Muir’s book is dense and vivid, but one thing seasoned horror fans may notice is the very lacking section on both zombies and television. Aside from White Zombie, I Walked With A Zombie, and The Serpent and the Rainbow, the collective of zombie films referenced is fairly limited in scope, with heavy reliance on the Romero film culture of zombies, including Romero’s last (and arguably worst piece) Survival of the Dead. The section on horror television is also sparse, addressing new favorites such as The Walking Dead and old classics like Twin Peaks. But, there are no references to groundbreaking horror series such as Tales from the Crypt, Dark Shadows, or The Outer Limits, though there is a beautiful treatment of The Twilight Zone included.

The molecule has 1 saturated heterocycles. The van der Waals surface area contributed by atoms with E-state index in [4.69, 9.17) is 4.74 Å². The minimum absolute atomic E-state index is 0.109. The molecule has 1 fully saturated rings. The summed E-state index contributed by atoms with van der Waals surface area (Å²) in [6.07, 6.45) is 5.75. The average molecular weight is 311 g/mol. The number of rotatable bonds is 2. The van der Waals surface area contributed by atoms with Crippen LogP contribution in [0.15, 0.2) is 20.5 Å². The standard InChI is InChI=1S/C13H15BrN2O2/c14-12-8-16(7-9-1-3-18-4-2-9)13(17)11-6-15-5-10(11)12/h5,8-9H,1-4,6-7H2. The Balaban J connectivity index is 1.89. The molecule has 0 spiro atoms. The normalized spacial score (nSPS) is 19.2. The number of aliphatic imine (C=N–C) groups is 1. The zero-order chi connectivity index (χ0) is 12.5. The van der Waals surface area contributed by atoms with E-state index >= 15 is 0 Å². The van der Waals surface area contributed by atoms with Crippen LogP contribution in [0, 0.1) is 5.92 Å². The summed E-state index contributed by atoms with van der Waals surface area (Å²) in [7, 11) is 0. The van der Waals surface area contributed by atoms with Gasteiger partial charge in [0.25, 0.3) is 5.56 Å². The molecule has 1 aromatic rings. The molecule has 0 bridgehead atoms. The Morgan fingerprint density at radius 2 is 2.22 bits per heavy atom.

Beyond the first glance, this book serves as a great beginners text for not only knowing which movies to see, but also for people seeking to have a deeper understanding of the genre. It provides a core understanding for the evolution of the horror movie, and its gradual turn from films bent on simply spooking an audience, to films that are as effective as they are emotive, introspective, and, in some cases (especially in the new day and age of “torture porn,”) disturbing. John Kenneth Muir puts to use an expert wealth of knowledge and keen introspection to render a reference book that would be a welcome addition to any collection.
When Shock Totem put out a call for filmmakers who’d like to have their work featured on the site, I bet that they didn’t expect to get anyone near as accomplished as Jeremiah Kipp.